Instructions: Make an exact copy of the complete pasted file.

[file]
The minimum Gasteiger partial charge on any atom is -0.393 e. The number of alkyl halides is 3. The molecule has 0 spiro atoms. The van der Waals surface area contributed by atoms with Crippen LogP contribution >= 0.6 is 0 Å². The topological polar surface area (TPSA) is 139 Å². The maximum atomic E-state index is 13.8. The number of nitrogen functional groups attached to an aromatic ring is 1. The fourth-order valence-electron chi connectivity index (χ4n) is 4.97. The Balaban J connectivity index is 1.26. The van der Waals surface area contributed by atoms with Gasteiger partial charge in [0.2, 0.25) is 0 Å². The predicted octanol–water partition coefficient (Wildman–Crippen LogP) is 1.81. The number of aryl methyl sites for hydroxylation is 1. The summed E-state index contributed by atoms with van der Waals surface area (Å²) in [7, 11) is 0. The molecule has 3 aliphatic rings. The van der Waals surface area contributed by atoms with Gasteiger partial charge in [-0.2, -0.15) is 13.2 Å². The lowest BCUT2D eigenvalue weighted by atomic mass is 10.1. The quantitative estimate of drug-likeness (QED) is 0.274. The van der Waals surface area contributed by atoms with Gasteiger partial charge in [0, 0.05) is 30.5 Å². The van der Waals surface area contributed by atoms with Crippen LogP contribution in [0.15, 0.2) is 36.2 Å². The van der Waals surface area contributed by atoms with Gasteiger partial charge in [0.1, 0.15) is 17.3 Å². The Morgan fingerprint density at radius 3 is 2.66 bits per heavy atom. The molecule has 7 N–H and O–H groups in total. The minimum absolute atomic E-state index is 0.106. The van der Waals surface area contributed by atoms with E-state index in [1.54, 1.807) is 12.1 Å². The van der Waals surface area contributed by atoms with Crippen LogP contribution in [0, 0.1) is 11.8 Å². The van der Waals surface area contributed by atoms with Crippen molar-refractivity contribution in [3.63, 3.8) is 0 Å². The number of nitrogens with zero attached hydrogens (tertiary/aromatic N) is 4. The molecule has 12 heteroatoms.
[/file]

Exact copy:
The minimum Gasteiger partial charge on any atom is -0.393 e. The number of alkyl halides is 3. The molecule has 0 spiro atoms. The van der Waals surface area contributed by atoms with Crippen LogP contribution >= 0.6 is 0 Å². The topological polar surface area (TPSA) is 139 Å². The maximum atomic E-state index is 13.8. The number of nitrogen functional groups attached to an aromatic ring is 1. The fourth-order valence-electron chi connectivity index (χ4n) is 4.97. The Balaban J connectivity index is 1.26. The van der Waals surface area contributed by atoms with Gasteiger partial charge in [0.2, 0.25) is 0 Å². The predicted octanol–water partition coefficient (Wildman–Crippen LogP) is 1.81. The number of aryl methyl sites for hydroxylation is 1. The summed E-state index contributed by atoms with van der Waals surface area (Å²) in [7, 11) is 0. The molecule has 3 aliphatic rings. The van der Waals surface area contributed by atoms with Gasteiger partial charge in [-0.2, -0.15) is 13.2 Å². The lowest BCUT2D eigenvalue weighted by atomic mass is 10.1. The quantitative estimate of drug-likeness (QED) is 0.274. The van der Waals surface area contributed by atoms with Gasteiger partial charge in [0, 0.05) is 30.5 Å². The van der Waals surface area contributed by atoms with Crippen LogP contribution in [0.15, 0.2) is 36.2 Å². The van der Waals surface area contributed by atoms with Gasteiger partial charge in [0.1, 0.15) is 17.3 Å². The Morgan fingerprint density at radius 3 is 2.66 bits per heavy atom. The molecule has 7 N–H and O–H groups in total. The minimum absolute atomic E-state index is 0.106. The van der Waals surface area contributed by atoms with E-state index in [1.54, 1.807) is 12.1 Å². The van der Waals surface area contributed by atoms with Crippen LogP contribution in [0, 0.1) is 11.8 Å². The van der Waals surface area contributed by atoms with Crippen molar-refractivity contribution in [3.63, 3.8) is 0 Å². The number of nitrogens with zero attached hydrogens (tertiary/aromatic N) is 4. The molecule has 12 heteroatoms.